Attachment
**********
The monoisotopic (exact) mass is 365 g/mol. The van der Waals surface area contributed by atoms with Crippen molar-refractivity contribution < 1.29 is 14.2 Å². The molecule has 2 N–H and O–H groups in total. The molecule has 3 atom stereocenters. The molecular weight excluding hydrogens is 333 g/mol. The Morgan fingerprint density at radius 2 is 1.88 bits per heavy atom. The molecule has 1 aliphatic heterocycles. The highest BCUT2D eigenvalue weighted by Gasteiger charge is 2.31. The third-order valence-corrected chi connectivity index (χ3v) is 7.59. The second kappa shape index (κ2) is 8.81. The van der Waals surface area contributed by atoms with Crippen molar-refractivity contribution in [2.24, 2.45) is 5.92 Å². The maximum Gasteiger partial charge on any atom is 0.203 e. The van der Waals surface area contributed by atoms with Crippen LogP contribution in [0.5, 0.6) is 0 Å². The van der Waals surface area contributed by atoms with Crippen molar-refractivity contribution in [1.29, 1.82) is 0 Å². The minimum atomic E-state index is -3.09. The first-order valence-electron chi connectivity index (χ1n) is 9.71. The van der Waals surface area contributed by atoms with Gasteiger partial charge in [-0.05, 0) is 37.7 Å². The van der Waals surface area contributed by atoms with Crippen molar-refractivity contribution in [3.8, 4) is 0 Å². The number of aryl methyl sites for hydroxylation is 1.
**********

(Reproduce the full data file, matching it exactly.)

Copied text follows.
The monoisotopic (exact) mass is 365 g/mol. The van der Waals surface area contributed by atoms with Crippen molar-refractivity contribution < 1.29 is 14.2 Å². The molecule has 2 N–H and O–H groups in total. The molecule has 3 atom stereocenters. The molecular weight excluding hydrogens is 333 g/mol. The Morgan fingerprint density at radius 2 is 1.88 bits per heavy atom. The molecule has 1 aliphatic heterocycles. The highest BCUT2D eigenvalue weighted by Gasteiger charge is 2.31. The third-order valence-corrected chi connectivity index (χ3v) is 7.59. The second kappa shape index (κ2) is 8.81. The van der Waals surface area contributed by atoms with Crippen molar-refractivity contribution in [2.24, 2.45) is 5.92 Å². The maximum Gasteiger partial charge on any atom is 0.203 e. The van der Waals surface area contributed by atoms with Crippen LogP contribution in [0.5, 0.6) is 0 Å². The van der Waals surface area contributed by atoms with Crippen molar-refractivity contribution in [1.29, 1.82) is 0 Å². The minimum atomic E-state index is -3.09. The first-order valence-electron chi connectivity index (χ1n) is 9.71. The van der Waals surface area contributed by atoms with Gasteiger partial charge in [-0.05, 0) is 37.7 Å². The van der Waals surface area contributed by atoms with Crippen molar-refractivity contribution in [3.8, 4) is 0 Å². The number of aryl methyl sites for hydroxylation is 1.